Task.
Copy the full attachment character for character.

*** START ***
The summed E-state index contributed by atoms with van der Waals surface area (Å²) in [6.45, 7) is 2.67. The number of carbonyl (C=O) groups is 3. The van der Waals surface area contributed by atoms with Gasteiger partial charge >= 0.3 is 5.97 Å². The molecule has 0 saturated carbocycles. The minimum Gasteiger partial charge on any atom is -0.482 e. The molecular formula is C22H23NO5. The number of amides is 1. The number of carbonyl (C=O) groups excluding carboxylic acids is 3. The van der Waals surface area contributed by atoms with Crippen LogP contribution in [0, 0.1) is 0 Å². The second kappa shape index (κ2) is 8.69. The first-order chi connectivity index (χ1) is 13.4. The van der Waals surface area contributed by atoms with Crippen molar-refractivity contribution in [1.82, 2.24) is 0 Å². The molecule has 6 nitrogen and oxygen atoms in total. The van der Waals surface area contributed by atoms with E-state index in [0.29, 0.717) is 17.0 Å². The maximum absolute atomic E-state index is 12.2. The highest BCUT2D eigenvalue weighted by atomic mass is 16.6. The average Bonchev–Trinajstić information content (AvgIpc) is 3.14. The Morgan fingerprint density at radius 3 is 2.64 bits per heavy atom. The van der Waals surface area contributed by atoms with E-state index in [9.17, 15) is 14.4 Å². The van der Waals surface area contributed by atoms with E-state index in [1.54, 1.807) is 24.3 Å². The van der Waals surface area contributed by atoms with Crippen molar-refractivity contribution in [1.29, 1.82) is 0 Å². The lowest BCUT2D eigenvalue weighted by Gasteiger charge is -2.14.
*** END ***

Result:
The summed E-state index contributed by atoms with van der Waals surface area (Å²) in [6.45, 7) is 2.67. The number of carbonyl (C=O) groups is 3. The van der Waals surface area contributed by atoms with Gasteiger partial charge >= 0.3 is 5.97 Å². The molecule has 0 saturated carbocycles. The minimum Gasteiger partial charge on any atom is -0.482 e. The molecular formula is C22H23NO5. The number of amides is 1. The number of carbonyl (C=O) groups excluding carboxylic acids is 3. The van der Waals surface area contributed by atoms with Crippen LogP contribution in [0, 0.1) is 0 Å². The second kappa shape index (κ2) is 8.69. The first-order chi connectivity index (χ1) is 13.4. The van der Waals surface area contributed by atoms with Crippen molar-refractivity contribution in [1.82, 2.24) is 0 Å². The molecule has 6 nitrogen and oxygen atoms in total. The van der Waals surface area contributed by atoms with E-state index in [0.29, 0.717) is 17.0 Å². The maximum absolute atomic E-state index is 12.2. The highest BCUT2D eigenvalue weighted by atomic mass is 16.6. The average Bonchev–Trinajstić information content (AvgIpc) is 3.14. The Morgan fingerprint density at radius 3 is 2.64 bits per heavy atom. The van der Waals surface area contributed by atoms with E-state index in [9.17, 15) is 14.4 Å². The van der Waals surface area contributed by atoms with E-state index in [1.54, 1.807) is 24.3 Å². The van der Waals surface area contributed by atoms with Crippen molar-refractivity contribution in [1.29, 1.82) is 0 Å². The lowest BCUT2D eigenvalue weighted by Gasteiger charge is -2.14.